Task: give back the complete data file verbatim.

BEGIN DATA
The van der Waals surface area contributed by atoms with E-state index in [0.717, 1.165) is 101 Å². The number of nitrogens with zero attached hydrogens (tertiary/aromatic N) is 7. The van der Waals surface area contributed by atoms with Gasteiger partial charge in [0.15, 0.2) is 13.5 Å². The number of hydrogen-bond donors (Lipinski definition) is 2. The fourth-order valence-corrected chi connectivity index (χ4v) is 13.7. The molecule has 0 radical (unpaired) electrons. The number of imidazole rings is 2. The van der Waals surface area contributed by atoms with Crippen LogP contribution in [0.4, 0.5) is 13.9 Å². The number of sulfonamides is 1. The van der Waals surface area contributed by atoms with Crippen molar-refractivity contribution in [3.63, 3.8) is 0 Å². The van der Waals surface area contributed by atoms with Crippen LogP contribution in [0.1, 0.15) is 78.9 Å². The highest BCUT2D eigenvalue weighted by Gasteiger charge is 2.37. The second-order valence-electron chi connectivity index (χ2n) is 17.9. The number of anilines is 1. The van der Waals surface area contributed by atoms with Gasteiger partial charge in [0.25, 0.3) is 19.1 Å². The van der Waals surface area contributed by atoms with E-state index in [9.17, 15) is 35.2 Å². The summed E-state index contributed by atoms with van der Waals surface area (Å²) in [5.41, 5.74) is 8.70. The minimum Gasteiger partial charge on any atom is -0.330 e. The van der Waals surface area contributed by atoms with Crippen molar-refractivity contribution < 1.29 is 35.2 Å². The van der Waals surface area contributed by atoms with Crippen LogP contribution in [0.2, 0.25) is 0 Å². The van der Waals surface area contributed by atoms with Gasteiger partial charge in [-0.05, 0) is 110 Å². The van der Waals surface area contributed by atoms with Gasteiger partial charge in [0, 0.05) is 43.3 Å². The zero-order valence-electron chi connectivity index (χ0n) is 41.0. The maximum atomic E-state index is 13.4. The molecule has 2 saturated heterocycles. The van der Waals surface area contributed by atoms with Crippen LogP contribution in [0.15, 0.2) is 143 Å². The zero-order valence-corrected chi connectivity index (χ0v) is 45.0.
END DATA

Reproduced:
The van der Waals surface area contributed by atoms with E-state index in [0.717, 1.165) is 101 Å². The number of nitrogens with zero attached hydrogens (tertiary/aromatic N) is 7. The van der Waals surface area contributed by atoms with Gasteiger partial charge in [0.15, 0.2) is 13.5 Å². The number of hydrogen-bond donors (Lipinski definition) is 2. The fourth-order valence-corrected chi connectivity index (χ4v) is 13.7. The molecule has 0 radical (unpaired) electrons. The number of imidazole rings is 2. The van der Waals surface area contributed by atoms with Crippen LogP contribution in [0.4, 0.5) is 13.9 Å². The number of sulfonamides is 1. The van der Waals surface area contributed by atoms with Crippen molar-refractivity contribution in [3.63, 3.8) is 0 Å². The van der Waals surface area contributed by atoms with Crippen LogP contribution in [0.1, 0.15) is 78.9 Å². The highest BCUT2D eigenvalue weighted by Gasteiger charge is 2.37. The second-order valence-electron chi connectivity index (χ2n) is 17.9. The number of anilines is 1. The van der Waals surface area contributed by atoms with Gasteiger partial charge in [0.25, 0.3) is 19.1 Å². The van der Waals surface area contributed by atoms with E-state index in [9.17, 15) is 35.2 Å². The summed E-state index contributed by atoms with van der Waals surface area (Å²) in [5.41, 5.74) is 8.70. The minimum Gasteiger partial charge on any atom is -0.330 e. The van der Waals surface area contributed by atoms with Crippen molar-refractivity contribution < 1.29 is 35.2 Å². The van der Waals surface area contributed by atoms with Crippen LogP contribution in [0.2, 0.25) is 0 Å². The van der Waals surface area contributed by atoms with Gasteiger partial charge in [-0.05, 0) is 110 Å². The van der Waals surface area contributed by atoms with Gasteiger partial charge in [0, 0.05) is 43.3 Å². The zero-order valence-electron chi connectivity index (χ0n) is 41.0. The maximum atomic E-state index is 13.4. The molecule has 2 saturated heterocycles. The van der Waals surface area contributed by atoms with Crippen LogP contribution in [0.15, 0.2) is 143 Å². The zero-order valence-corrected chi connectivity index (χ0v) is 45.0.